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Never again (nightmares in production)


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#1 Brian Rose

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Posted 17 January 2011 - 01:27 PM

Share your production nightmare. Here's mine.

My mom asked me to spend a few hours filming a health fair at her church, where people can get low cost or free eye checks, hearing, bloodwork, etc. The idea was to get some raw footage to entice local broadcast news to do a story...they say, "We've got footage already," etc. I say okay, even though I have my reservations since I typically rent gear, and since the job is a freebie, I'd have to use my XL2, which might not meet the standards of the broadcaster, depending on whom it is.

And the slide down the slope begins!

First, the pastor helping to run the thing says it might be good to get some on-camera interviews. I said I'm not an audio man, and don't have the gear for it. She still thinks it would be good to do. I concede, but say they'll need better audio gear than what I have. Since this is a church, and it's a charitable thing, I go out of my way to rent a lav mic from a colleague. I get it for 20 bucks, so it's not bad.

First, it turns out the turnout at the healthfair the first day is weak. So they ask me to come back ANOTHER day. I comply. Because it's a church, and it's a good cause. Come back the next day, there are a few more people, and I film the goings on. The interviews never happen, because the pastor suddenly balks about appearing on camera. She suggest we do the interviews another day. Oh god.

Ultimately, the interviews never happen, so my 20 bucks was wasted. In the meantime, I'm asked to EDIT the footage into a film for them, because they want to take the film around to show and drum up support. And I say yes because it's a church and it's for a good cause. And instead of interviews, the pastor writes a script, which is too long, and asks me to record the voiceover narration! Again, I'm asked to do audio work, when I don't have the gear for it, and can't rent any. This time, I more vocally express my opinion that i shouldn't be doing voiceover. They insist, saying my voice is fine...they think I'm being self conscious, when really I mean, "It's not my DAMN job to do your VO" but ultimately I say yes because they're in this far already, and it's a church and it's for a good cause...

Now at the moment I'm editing this piece. What was once a single day, grab a little video type thing for a good cause has turned into a multi day full blown shoot and edit. And in the last email, containing the overlong script, the pastor says how blessed they are to have someone like me with my skills.

Blessed nothing, you just took advantage of my charity, and asked a little more, and a little more. When this is all done, I intend to give them an invoice showing them what all the work I did for free was worth. They got in excess of $1000.00 for nothing!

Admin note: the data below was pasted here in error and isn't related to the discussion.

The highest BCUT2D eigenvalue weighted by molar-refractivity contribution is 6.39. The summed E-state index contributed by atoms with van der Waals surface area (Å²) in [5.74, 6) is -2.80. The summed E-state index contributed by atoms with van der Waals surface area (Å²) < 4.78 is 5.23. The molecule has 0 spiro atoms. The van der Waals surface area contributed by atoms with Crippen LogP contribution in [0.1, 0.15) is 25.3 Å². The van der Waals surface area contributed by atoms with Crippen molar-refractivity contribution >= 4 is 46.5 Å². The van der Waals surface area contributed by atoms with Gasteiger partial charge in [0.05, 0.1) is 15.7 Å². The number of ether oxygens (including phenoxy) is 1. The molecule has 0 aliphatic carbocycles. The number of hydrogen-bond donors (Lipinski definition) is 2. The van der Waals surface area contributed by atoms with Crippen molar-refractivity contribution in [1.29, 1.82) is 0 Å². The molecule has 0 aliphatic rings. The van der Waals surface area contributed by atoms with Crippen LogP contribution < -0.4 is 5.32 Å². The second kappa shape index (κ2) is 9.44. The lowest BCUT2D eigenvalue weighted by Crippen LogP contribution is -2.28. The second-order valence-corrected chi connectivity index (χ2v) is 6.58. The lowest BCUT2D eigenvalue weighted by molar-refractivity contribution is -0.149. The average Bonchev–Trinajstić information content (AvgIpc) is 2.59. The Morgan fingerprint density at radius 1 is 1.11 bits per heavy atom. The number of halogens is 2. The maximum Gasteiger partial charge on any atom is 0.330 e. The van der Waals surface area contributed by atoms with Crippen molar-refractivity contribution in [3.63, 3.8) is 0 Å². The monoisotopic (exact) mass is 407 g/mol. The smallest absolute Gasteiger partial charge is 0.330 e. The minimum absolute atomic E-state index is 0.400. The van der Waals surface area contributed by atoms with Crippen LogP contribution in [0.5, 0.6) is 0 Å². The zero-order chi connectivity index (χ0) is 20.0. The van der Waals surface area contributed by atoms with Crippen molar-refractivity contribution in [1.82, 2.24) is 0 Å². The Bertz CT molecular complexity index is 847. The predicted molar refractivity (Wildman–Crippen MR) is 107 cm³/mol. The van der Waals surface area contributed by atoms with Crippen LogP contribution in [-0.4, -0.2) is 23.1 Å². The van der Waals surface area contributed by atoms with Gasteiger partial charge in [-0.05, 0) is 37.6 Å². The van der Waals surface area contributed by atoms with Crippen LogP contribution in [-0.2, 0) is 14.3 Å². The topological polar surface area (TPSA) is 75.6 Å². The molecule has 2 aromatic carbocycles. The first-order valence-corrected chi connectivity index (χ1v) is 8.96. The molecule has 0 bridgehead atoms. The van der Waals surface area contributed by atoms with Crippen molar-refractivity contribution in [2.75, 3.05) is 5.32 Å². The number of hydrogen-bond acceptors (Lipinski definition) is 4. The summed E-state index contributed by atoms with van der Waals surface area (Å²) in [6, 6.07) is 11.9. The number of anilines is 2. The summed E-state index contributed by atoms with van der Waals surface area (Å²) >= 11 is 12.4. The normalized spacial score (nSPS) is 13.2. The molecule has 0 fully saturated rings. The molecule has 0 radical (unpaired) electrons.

And next time, I'm gonna be more firm. I won't say I'll never do charitable work again, but in the future, I'm gonna draw the line. I'm going to do what is asked of me, and nothing more, at least, not without some compensation for the added work.

Whewwww, that feels nice to vent this stuff. Now back to editing.

Now let's hear from you all. Ever gotten into something, and found you can't get out?

BR
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#2 Adrian Sierkowski

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Posted 17 January 2011 - 02:01 PM

Honestly, I think it's even worse when you're getting paid for "part," of it... and then expected to do the rest for free or else not getting the rest of your check... I could go into a loooonnnnggg story about all of those timeS.... plural, but why bother. It's a big ______ sandwich and we all get to take a bite!
Still, on the bright side, if you're a religious person you scored some extra points with the big cheese up there, and at least you know you're a better person for not wanting to do the same to others. Pain I know; but hey, could be worse ;)
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#3 Oliver Christoph Kochs

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Posted 17 January 2011 - 03:07 PM

Guess it is mostly favoring your mom why you didn't quit the job. From my experience you should ask yourself when doing such projects (for free):
A. Is it gonna be fun? - mostly not when you're alone surrounded by people you don't know. Get a crew. They will take you more serious and you can convince the people easier to make interviews as several people just seem to be more professional.
B. Can you limit time and effort? - Yes, set a time limit. If you want to earn money say that editing and everything else costs you money, and by all kindness you are not going to pay for it. Show them a brief good segment of what you filmed and hand over the tape. If they want more, somebody else can do it for free or they pay you to do it at a later time.
C. Or: Do the full monty. Write a script. Hand it out. Ask them to join the idea and make a short film you can show to other people and be proud of it yourself. If nobody of the "clients" is with this then you are wasting your time for no money.

In your case i would go the B route if your footage is so and so. Kindly hand out the footage and say that you have a low paid job you HAVE to take and that, unfortunately, makes it impossible to invest another 2 days for editing etc.
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#4 Brian Rose

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Posted 17 January 2011 - 03:15 PM

Well at this point I'm pretty much stuck with getting them something finished, as much as I hate to say.